Movie Santa Clauses, ranked

Christmas is almost here, which means Santa is about to come visit all the children of the world and drop off toys (or coal).

While there was an actual Saint Nicholas, who was born in a third-century Greek village in what is now Turkey and gave his inheritance away to the poor and eventually became a bishop, the legend of Santa Claus has been around in American pop culture for almost as long as America has been a country. 

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Those pop culture references extend to film, and a variety of many actors have portrayed the man in the big red suit over the years. Here’s a list of the 10 best Santas, ranked from worst to best.

Willie T. Stokes (Billy Bob Thornton), “Bad Santa”


He drinks, he swears, he steals stuff. Not exactly the man you want to see in your home on a cold winter night, but a pitch-perfect Billy Bob Thornton somehow finds redemption in Willie despite this film’s (very, very) R-rated shenanigans.

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It’s a great film to watch when you want something a little more cynical, but not if you’re looking for a good upstanding Santa Claus. (It’s also kind of sad to watch knowing that both John Ritter and Bernie Mac have died.)

Santa Rating: πŸŽ…πŸΌ.5 Santas

Mall Store Santa Claus (Jeff Gillen), “A Christmas Story”

Screaming kids. Visibly frustrated and jaded elves. “HO HO HOOO.” “Oh, I hate the smell of tapioca.” “How about a nice football?”

And, who could forget Santa kicking Ralphie Parker down the slide at the end of his quest to ask for a BB gun. Ol’ Willie Stokes may have been drunk on the job, but he never pushed a kid. 

Santa Rating: πŸŽ…πŸΌπŸŽ…πŸΌ Santas

Louis Winthorpe III (Dan Aykroyd), “Trading Places”

If we’re counting “Die Hard” as a Christmas movie, then “Trading Places” is certainly Christmas fare. Aykroyd’s Louis has lost everything, and, before he teams up with Eddie Murphy’s Billy Ray Valentine, he nearly throws it all away as he dresses up like Santa just to steal some raw meat and hide it in his beard. He eventually comes back from this low point. But much of “Trading Places” is about Louis encountering desperation and learning to acknowledge his privilege. That’s timely, right?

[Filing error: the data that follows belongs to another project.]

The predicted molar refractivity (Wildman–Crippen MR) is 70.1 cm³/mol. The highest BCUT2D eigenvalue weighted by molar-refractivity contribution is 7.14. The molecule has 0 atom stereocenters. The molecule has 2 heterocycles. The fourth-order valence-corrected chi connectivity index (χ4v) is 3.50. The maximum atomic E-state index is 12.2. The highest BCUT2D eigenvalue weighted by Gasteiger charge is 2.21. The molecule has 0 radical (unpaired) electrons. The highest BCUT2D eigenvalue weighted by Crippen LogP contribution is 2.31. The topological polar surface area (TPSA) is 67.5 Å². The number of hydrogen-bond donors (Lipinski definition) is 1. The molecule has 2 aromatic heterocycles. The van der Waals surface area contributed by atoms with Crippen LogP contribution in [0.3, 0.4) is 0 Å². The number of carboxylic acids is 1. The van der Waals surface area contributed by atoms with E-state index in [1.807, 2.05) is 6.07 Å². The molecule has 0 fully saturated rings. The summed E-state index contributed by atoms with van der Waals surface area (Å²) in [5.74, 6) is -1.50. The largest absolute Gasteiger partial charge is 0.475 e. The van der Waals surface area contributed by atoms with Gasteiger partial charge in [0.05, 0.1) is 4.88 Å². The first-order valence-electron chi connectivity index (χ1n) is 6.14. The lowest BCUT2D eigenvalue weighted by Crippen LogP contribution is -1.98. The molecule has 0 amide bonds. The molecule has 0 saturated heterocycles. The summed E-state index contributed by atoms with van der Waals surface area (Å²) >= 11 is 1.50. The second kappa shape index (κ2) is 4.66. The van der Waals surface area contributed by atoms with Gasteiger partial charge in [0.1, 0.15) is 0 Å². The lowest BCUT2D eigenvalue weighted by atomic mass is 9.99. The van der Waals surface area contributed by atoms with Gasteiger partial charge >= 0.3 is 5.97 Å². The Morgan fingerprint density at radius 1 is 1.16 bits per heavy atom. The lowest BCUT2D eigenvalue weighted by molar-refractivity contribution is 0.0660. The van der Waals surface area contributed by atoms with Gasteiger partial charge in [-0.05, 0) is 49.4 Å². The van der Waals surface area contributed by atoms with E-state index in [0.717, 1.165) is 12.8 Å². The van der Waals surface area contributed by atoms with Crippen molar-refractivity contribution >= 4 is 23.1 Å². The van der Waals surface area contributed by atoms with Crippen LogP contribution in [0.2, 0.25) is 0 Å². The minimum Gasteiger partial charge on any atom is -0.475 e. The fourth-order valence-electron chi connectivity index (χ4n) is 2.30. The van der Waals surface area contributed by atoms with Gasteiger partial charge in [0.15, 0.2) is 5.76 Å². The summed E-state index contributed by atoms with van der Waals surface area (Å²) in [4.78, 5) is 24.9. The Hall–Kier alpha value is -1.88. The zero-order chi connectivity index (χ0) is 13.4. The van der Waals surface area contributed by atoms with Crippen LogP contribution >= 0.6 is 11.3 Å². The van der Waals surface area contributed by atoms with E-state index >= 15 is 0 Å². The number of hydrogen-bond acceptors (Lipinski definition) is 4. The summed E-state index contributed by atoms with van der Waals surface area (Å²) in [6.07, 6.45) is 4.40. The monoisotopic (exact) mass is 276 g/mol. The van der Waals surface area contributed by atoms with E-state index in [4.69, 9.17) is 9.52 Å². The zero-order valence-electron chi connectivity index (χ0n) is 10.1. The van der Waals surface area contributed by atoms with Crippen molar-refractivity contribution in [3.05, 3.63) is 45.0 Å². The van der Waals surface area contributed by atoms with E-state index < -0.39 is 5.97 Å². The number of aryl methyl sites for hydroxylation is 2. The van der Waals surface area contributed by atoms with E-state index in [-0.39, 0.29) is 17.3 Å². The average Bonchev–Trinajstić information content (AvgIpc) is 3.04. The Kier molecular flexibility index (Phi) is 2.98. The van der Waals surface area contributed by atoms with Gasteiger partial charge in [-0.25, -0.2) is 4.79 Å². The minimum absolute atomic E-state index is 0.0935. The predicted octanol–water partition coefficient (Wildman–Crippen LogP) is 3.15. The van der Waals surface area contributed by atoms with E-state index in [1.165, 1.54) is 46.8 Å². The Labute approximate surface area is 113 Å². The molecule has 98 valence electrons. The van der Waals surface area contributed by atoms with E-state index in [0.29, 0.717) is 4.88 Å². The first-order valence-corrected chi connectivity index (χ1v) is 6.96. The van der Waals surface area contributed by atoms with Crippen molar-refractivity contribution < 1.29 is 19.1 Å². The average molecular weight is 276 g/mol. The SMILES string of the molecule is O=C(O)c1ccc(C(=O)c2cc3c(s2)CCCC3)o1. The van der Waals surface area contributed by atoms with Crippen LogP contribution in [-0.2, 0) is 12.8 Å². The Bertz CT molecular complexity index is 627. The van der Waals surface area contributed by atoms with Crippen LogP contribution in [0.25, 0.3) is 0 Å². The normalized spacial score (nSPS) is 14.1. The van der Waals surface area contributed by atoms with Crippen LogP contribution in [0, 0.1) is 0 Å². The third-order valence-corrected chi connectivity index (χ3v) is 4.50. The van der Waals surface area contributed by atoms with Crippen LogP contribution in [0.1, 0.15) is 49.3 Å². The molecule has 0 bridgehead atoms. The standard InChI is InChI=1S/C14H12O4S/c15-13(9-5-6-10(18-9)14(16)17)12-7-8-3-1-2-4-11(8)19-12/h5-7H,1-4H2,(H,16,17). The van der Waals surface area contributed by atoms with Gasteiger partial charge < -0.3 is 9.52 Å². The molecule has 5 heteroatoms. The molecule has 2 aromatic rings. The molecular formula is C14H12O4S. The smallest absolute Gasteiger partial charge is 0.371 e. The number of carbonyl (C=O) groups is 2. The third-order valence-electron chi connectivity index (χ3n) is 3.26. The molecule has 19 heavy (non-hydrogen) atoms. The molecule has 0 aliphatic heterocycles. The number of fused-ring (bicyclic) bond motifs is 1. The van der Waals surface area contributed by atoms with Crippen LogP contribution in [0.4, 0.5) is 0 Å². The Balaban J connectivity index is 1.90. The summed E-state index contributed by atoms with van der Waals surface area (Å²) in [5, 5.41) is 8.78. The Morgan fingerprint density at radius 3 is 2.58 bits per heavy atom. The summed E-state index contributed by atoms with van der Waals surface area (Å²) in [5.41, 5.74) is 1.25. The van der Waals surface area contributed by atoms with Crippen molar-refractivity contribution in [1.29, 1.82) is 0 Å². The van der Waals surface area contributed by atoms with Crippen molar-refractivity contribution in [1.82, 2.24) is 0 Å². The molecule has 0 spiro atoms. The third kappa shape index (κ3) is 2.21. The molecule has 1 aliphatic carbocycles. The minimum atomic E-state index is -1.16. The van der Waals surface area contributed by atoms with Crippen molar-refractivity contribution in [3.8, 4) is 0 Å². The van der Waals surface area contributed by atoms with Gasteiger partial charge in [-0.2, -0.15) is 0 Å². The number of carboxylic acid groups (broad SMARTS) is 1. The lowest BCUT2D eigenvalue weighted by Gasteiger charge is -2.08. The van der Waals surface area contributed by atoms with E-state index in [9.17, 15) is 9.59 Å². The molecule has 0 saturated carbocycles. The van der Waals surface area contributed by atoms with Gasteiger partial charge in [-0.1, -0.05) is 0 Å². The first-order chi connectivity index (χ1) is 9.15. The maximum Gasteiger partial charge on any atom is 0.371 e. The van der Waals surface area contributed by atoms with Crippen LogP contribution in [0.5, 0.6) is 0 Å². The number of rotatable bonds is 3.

Santa Rating: πŸŽ…πŸΌπŸŽ…πŸΌ.5 Santas

Nick Claus (Paul Giamatti), “Fred Claus”

Suspend your disbelief for a moment and give in to the proposition that Vince Vaughn and Paul Giamatti could be brothers. Then imagine that Giamatti is actually Nick/Santa and his deadbeat older brother Fred (Vaughn) must learn the error of his ways and help Nick/Santa save Christmas.

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That is the plot of “Fred Claus,” and Giamatti plays it straight, weary and tired, a twist on Santa in family holiday fare. He still helps his brother, and all ends up nicely. 

Santa Rating: πŸŽ…πŸΌπŸŽ…πŸΌπŸŽ…πŸΌπŸŽ…πŸΌ Santas

Jack Skellington/Sandy Claws (Voices of Danny Elfman and Chris Sarandon), “The Nightmare Before Christmas”

All he wanted was to spice things up and bring Christmas to Halloween Town. A true visionary shot down by an unappreciative populace.

Santa Rating: πŸŽ…πŸΌπŸŽ…πŸΌπŸŽ…πŸΌπŸŽ…πŸΌ Santas, πŸ’€πŸ’€ Skulls and πŸŽƒ Pumpkin. 

Santa Claus (Voice of Stan Francis), “Rudolph the Red-Nosed Reindeer”

Yeah, he’s kind of a jerk to his elves, but he inspires loyalty. (”We are Santa’s elves!”) And he clearly cares for Rudolph from the beginning of the special. Arguably the template for much of the Santas in future American pop culture.